It could never happen, of course, it’s only make-believe and I exaggerate a little. You will have recognised by now that it proved to be excellent material for an extremely successful TV comedy sitcom, The Good Life, with Penelope Keith as the very posh Margo and Paul Eddington as her long-suffering husband. Tom and Barbara Good, played by Richard Briers and Felicity Kendall as slightly eccentric idealists living an “all-green” agenda in pursuit of the good life, were a bit naive perhaps, but great fun. Although we may have watched the numerous repeats on “the box” it doesn’t age with the passing of time or fail to raise a laugh!

The good life is something the majority of folk aim to achieve, although I suspect those who follow the Tom and Barbara agenda are comparatively small – infinitesimal really. Alas, more frequently, the good life is associated with money and the accumulation of wealth. Hence the popularity of TV programmes such as Who wants to be a millionaire? and Pointless. It explains why on a Wednesday and Saturday it takes a longer time than usual to get served when I go for my daily newspaper at the same checkout as those who are lined up to buy their lottery tickets and scratch cards, hoping to capture the good life, or as much of a good life as possible.

If I were asked to give a short definition of the Christian life, I would describe it as a way of life dedicated to the highest good, treading in the footsteps of Jesus Christ, whose example and teaching exemplify the good life. Open my New Testament for assurance, and I’m left in no doubt that to call the life that Jesus offers simply “the good life” does not say it all. The New Testament speaks of it as “Eternal Life”, but the good life is near enough.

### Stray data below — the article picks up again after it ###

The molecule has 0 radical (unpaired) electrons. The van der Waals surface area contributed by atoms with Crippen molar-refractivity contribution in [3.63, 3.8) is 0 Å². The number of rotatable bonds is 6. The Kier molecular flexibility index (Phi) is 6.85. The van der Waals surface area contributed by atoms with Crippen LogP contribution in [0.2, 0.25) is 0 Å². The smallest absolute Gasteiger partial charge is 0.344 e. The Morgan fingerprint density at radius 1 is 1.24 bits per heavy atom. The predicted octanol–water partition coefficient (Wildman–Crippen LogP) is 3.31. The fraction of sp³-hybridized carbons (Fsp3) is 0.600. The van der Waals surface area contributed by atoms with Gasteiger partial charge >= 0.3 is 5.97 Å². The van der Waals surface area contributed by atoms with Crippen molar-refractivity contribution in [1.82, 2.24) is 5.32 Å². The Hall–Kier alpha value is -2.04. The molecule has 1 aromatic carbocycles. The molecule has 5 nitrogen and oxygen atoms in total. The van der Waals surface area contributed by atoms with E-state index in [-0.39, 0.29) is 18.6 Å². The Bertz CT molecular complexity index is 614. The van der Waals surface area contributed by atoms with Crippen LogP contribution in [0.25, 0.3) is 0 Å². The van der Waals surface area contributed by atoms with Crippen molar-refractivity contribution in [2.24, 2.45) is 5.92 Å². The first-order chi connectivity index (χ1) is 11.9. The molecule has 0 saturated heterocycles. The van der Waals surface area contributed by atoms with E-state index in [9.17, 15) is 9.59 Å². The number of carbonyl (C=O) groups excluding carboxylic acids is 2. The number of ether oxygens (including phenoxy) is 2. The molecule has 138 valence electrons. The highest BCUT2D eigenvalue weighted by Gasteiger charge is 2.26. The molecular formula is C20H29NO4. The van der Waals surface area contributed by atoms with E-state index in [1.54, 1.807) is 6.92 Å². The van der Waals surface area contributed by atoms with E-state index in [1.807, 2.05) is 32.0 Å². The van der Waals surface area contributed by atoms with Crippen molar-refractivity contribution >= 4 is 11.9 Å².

Here is what it says in John 3:16: “God loved the world so much that he gave his only Son, so that everyone who believes in him may not die but have eternal life.” (Authorised Version)

And in John 10:10:  “I am come that they might have life and that they might have it more abundantly.” (AV)

“I have come in order that you might have life – life in all its fullness.” (GNB)

“I came so that they can have real and eternal life, more and better life than they ever dreamed of.” (The Message)

Tom and Barbara’s good life was never intended to be more than a vehicle of entertainment, comedy and fun. But a brief excursion into the Old Testament, to the first book in the Bible, and to the story of Creation, we read, “The Lord God placed the man in the Garden of Eden to cultivate it and guard / manage it.” (Genesis 2:16) The ecological environment in that day was “green” – how God chose it and made it to be. How Barbara and Tom chose it to be – a better life, the good life, a choice we all face to manage our little patch well when all around us despoil God’s creation, ignoring the consequences and adding to causes of global warming. Were Tom and Barbara blazing a trail? Or do I stretch the imagination too far?

In conclusion – back to where we were before the ecological diversion and to the claim of Jesus that he came that men and women might have life and might have it more abundantly. In his Daily Study Bible, Dr. William Barclay of Glasgow University fame, academic, writer, teacher and preacher, tells us that the Greek phrase used for “having it more abundantly” means to have a superabundance of a thing. “To be a follower of Jesus,” he says, “to know who he is and what he means. When we walk with Jesus there comes a new vitality, a superabundance of life.”

A fitting conclusion!